Hoang Thi Minh Hong, the eldest sister at CHANGE, is well known for her honor of “Climate Hero” or “Hong Antarctica.” She was recently named one of the 50 most influential women in Vietnam in 2019, voted by Forbes magazine.

Ms. Hong is the founder of the Center for Hands-on Actions and Networking for Growth and Environment (CHANGE), a non-profit organization pioneering environmental movements in Vietnam. Here, she gathers “bold” young people with the same strong desire to protect the environment and wild animals. Ms. Hong’s and CHANGE’s activities have helped raise the community’s awareness of the surrounding environment and call on the community to join hands. One of her signature activities is the event “Earth Hour.”

The story of bringing “Earth Hour” to Vietnam

In 1997, Ms. Hoang Thi Minh Hong was the first Vietnamese to set foot in Antarctica along with an exploration crew of 35 people from 25 different countries. The trip changed her perception and mindset about the environment.

“If I’m lucky enough to set foot in Antarctica, I have to do something for this world.” The day she returned from Antarctica, the first thing she did to “repay” the world was deciding to quit her job and devoting herself to spreading environmental messages, such as global warming, ice melting, etc., to many other people. know better. “Every day, I go to work from morning to night and receive a salary, thinking why am I so useless to society?” – Ms. Hong shared.

In the following years, she struggled to find herself a stable job in the environmental field. Although people seemed to be interested in the story of Antarctica, yet when she called on the people to organize local environmental activities, it was not easy. At times, she became depressed.

In 2002, when Ms. Minh Hong worked for the World Wide Fund for Nature (WWF) in the Mekong region, she had the opportunity to learn and work on the practical environmental programs that she dreamed about. In the same year, she was honored to attend the World Summit on Sustainable Development in South Africa. The luggage she brought to this important conference was 10,000 signatures of the Vietnamese people sent to world leaders, recommending immediate action to protect the atmosphere.

In 2008, she persuaded the WWF leader in the Mekong region to bring Earth Hour to Vietnam (WWF launched in Australia in 2007). She hoped that Earth Hour would be a campaign that highlighted the meaningful and important message that everyone could do a small thing (like turning off a light bulb) to reduce the impact on the environment, reduce emissions, and combat climate change. The program has attracted the attention, support, and participation of 63 provinces and cities and many people from all social classes, becoming a prominent and pervasive activity throughout Vietnam. 

Hanoi was the first place chosen to launch Earth Hour. Although the event was initially held at the Hanoi Opera House within a small budget, the impact was enormous. The discourse about the environment began to be formed. A year later, Ms. Hong continued to help WWF organize Earth Hour at the Opera House. Still, that time, it was in Ho Chi Minh City with the participation of thousands of young people and dozens of large and small businesses.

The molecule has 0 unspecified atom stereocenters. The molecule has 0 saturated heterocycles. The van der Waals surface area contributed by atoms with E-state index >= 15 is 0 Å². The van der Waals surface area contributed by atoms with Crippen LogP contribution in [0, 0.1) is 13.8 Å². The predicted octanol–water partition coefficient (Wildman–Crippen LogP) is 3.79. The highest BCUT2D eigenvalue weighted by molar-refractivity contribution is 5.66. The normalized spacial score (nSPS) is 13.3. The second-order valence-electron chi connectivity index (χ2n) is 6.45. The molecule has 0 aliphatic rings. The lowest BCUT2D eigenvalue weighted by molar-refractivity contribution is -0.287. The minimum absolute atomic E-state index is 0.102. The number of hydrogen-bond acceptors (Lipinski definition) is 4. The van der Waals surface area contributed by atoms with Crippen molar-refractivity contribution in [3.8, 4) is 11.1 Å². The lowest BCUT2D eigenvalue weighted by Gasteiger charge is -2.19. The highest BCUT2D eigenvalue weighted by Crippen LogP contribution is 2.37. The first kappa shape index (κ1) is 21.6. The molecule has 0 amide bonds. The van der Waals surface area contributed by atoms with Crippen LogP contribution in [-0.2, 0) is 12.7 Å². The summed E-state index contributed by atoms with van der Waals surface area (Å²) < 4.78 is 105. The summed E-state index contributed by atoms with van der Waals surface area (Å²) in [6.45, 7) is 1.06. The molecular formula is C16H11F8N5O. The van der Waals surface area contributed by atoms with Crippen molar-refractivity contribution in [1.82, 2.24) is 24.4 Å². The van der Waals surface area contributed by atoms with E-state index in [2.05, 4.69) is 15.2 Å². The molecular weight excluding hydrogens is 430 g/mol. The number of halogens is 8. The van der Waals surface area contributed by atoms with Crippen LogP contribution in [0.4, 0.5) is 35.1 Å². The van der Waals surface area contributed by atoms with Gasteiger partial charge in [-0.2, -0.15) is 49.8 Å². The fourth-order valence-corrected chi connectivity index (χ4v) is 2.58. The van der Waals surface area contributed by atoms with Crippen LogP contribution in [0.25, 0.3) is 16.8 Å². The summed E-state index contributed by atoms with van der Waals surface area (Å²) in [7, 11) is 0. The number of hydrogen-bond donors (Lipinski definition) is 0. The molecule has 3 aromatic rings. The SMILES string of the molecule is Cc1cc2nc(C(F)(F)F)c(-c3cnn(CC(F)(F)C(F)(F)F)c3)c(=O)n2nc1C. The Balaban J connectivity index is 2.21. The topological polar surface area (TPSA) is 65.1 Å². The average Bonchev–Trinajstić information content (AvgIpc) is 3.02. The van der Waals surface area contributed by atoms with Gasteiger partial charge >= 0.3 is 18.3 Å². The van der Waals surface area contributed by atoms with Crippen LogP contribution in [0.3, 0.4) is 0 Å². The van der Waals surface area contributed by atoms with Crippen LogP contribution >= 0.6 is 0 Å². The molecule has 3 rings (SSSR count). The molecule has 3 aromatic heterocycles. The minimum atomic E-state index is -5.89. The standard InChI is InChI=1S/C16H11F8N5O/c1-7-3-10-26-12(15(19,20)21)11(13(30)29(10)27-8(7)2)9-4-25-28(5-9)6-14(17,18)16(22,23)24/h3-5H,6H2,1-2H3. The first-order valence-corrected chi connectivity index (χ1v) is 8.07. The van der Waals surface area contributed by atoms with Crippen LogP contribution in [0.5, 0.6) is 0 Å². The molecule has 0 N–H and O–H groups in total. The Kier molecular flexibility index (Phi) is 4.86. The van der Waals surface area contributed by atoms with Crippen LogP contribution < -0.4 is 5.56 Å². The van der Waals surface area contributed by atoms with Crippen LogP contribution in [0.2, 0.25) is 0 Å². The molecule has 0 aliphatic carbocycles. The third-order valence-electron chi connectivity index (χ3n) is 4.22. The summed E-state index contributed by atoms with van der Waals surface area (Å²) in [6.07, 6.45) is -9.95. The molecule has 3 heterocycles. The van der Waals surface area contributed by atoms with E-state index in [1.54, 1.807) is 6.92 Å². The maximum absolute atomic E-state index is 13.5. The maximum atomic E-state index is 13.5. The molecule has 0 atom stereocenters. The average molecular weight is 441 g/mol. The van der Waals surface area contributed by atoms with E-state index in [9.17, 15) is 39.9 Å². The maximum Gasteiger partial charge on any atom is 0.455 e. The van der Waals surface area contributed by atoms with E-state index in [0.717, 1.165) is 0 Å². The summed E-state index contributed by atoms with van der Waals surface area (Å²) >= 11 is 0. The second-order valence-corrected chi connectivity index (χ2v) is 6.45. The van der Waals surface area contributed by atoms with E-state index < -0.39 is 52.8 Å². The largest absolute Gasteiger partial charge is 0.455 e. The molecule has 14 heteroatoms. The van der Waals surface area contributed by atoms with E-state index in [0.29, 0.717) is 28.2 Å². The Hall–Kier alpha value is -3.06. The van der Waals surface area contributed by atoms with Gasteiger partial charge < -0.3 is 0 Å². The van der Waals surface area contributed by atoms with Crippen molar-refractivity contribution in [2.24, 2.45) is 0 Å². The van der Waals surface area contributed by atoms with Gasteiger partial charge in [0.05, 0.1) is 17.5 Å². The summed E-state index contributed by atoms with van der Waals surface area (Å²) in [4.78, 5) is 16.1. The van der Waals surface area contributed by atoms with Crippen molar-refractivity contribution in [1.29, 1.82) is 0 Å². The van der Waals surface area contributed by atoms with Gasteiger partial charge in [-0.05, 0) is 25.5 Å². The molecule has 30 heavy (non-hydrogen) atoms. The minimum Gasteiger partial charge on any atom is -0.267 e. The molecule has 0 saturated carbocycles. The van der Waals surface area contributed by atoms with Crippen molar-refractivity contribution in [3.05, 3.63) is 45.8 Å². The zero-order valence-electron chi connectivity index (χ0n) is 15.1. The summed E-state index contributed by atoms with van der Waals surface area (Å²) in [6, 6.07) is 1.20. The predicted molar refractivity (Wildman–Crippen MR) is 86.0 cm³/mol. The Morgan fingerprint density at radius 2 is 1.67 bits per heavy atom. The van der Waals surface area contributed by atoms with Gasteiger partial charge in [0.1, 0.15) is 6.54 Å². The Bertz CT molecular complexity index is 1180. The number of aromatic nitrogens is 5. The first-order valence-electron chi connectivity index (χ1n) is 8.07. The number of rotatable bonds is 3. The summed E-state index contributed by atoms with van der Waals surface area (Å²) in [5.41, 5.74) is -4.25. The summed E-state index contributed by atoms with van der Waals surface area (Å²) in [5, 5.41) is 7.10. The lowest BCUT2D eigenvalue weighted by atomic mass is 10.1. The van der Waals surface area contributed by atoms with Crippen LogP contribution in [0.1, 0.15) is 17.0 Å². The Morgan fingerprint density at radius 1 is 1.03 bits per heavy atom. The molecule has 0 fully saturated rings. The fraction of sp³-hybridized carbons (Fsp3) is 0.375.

In particular, in 2012, she and a group of young people organized “Earth Hour with a Difference” in Ho Chi Minh City; by replacing all burning candles with LED candles, using coir mats for the stage backdrop, and solar energy for electrical and audio systems.

Up to now, Earth Hour has become one of the annual large-scale environmental events, receiving enormous support from people across the country.

Being honored as one of the 50 most influential women in Vietnam in 2019

CHANGE in Vietnamese means “su thay doi” (making differences). Hong likes this word very much. Change is the core of every social development process and humans’ ability to achieve a better life. She founded CHANGE with the mission of promoting community awareness about the environment among young people. With her contributions, at the 2015 United Nations Conference on Climate Change held in Paris – France, she was recognized as a Climate Hero by Climateheroes.org.

In September 2018, Ms. Hong became one of 12 outstanding civic leaders in the world selected to participate in the first 9-month Obama Foundation Scholars Program at Columbia University (USA). Only Ms. Minh Hong worked in the field of environmental protection.

On March 4, 2019, Forbes Vietnam, the leading prestigious business magazine in Vietnam, announced the 50 most influential women in Vietnam 2019. It was the second time Forbes Vietnam announced the list. The list included prominent figures in politics, business, science education, social activism, media, arts, creativity, and sports. Ms. Hoang Thi Minh Hong was honored in the field of social activities.

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